Picking Up the Pieces in a Post-Pandemic World

Apr 30, 2020   Print PDF

Related Practice: Financial Services

The economy was already slowing in the fourth quarter of 2019, and then all this happened. Most businesses now find themselves on two sides of the same uncomfortable question: What do I do about the customers that owe me money and what do I tell the people to whom I owe money? After all, it’s hard to pay them if you’re not getting paid yourself.

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We have long represented creditors, including institutional lenders and landlords in bankruptcy and other insolvency proceedings. As a result, we understand the kind of information that is important to creditors in making decisions about managing non-paying customers, and we have the experience to bring a practical approach to try to secure payment. We know that choosing the wrong path can also make things worse.

For those customers that owe you money, you are likely to have the same concerns as any lender. When will I be paid? Is that plan realistic or is it just a house of promises built on a foundation of hope? What are my options to enforce my right to payment, and does it make economic sense to pursue those? What is my best path to minimize my losses?

When a customer is struggling to meet its obligations, creditors want to see a realistic performance-based plan for how the customer will get back on track, and if that is not on the horizon, how the customer proposes to resolve the debt. If it is your business that is struggling to meet its obligations, do you know the hard questions to ask that will help you put together a realistic plan? Are you prepared for the difficult conversations not just with your lender but with other business creditors? We can help you be ready for that.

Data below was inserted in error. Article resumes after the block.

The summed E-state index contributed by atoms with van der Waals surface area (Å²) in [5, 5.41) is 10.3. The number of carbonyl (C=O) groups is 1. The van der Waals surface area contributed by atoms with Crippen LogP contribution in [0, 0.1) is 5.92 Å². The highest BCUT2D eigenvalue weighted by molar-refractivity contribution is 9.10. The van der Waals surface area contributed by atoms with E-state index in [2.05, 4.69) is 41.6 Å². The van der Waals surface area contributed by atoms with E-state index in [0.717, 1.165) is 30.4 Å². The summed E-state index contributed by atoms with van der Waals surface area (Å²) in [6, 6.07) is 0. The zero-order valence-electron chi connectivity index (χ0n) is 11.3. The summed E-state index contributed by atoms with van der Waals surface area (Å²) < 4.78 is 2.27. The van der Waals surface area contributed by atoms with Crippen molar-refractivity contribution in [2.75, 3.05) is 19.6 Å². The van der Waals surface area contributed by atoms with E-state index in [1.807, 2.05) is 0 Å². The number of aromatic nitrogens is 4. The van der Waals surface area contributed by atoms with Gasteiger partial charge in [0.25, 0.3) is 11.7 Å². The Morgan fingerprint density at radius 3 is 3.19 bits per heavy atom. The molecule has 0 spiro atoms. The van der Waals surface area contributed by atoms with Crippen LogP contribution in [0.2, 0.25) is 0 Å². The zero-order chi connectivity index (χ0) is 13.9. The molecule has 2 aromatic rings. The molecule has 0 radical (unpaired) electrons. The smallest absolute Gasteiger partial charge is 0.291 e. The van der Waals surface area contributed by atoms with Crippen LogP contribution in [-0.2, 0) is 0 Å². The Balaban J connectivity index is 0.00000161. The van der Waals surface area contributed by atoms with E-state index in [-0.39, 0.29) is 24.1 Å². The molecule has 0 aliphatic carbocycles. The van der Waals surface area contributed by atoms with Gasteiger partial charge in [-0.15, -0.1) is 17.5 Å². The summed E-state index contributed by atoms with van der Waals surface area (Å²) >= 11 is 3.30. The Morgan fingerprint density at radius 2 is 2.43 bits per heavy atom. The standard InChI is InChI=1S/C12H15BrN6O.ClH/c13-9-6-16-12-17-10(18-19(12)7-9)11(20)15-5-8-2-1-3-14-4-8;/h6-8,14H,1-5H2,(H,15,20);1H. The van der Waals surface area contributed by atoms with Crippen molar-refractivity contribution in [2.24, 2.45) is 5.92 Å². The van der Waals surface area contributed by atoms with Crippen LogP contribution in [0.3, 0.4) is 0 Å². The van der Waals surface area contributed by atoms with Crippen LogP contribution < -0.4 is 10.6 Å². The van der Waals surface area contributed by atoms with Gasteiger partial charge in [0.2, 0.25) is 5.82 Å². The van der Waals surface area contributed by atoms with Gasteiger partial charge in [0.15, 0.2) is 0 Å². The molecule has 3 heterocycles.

Keeping your creditors informed is its own currency. Those businesses who find themselves struggling today will have a better chance at recovery if they communicate with creditors rather than avoid them. For most creditors, a reasonable plan that leads to payment (with even modest payments along the way) is a better choice than a trip to the courthouse. A practical approach may mean the difference between whether you get paid and whether your customer survives, too.

We know the questions to ask, the documents that you will want to review and analyze when you are asked to accept someone else’s payment proposal, and what your choices are in the event of nonpayment. When we are in court, we are only there on behalf of creditors. We have the full array of tools including nonjudicial remedies, state court and creditor advocacy in bankruptcy court. But we also know that any path has to make business sense for our clients, or it becomes part of the problem. If you need help planning for the difficult conversations ahead with your business counterparts, or assessing debt payment proposals and your best alternatives, consider a conversation with us. Having a clear plan and structure in your approach can help make sense out of chaos.

To start the conversation with a member of the Stokes Lawrence Financial Services Group, contact Thomas Lerner, Claire Taylor or Chris Graving.